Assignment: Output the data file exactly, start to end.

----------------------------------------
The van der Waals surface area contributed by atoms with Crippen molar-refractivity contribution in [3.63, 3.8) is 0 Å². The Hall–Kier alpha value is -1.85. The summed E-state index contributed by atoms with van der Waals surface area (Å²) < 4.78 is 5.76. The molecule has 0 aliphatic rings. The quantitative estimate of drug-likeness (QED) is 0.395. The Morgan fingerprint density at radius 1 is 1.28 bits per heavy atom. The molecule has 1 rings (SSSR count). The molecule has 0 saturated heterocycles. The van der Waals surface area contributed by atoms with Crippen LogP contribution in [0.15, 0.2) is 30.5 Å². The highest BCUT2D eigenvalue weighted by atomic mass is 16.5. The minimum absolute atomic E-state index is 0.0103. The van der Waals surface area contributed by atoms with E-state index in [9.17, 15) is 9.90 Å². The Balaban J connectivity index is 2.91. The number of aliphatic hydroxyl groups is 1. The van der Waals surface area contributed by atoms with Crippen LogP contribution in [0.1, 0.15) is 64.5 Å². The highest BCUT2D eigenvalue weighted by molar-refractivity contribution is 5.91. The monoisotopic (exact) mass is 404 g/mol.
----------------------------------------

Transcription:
The van der Waals surface area contributed by atoms with Crippen molar-refractivity contribution in [3.63, 3.8) is 0 Å². The Hall–Kier alpha value is -1.85. The summed E-state index contributed by atoms with van der Waals surface area (Å²) < 4.78 is 5.76. The molecule has 0 aliphatic rings. The quantitative estimate of drug-likeness (QED) is 0.395. The Morgan fingerprint density at radius 1 is 1.28 bits per heavy atom. The molecule has 1 rings (SSSR count). The molecule has 0 saturated heterocycles. The van der Waals surface area contributed by atoms with Crippen LogP contribution in [0.15, 0.2) is 30.5 Å². The highest BCUT2D eigenvalue weighted by atomic mass is 16.5. The minimum absolute atomic E-state index is 0.0103. The van der Waals surface area contributed by atoms with E-state index in [9.17, 15) is 9.90 Å². The Balaban J connectivity index is 2.91. The number of aliphatic hydroxyl groups is 1. The van der Waals surface area contributed by atoms with Crippen LogP contribution in [0.1, 0.15) is 64.5 Å². The highest BCUT2D eigenvalue weighted by molar-refractivity contribution is 5.91. The monoisotopic (exact) mass is 404 g/mol.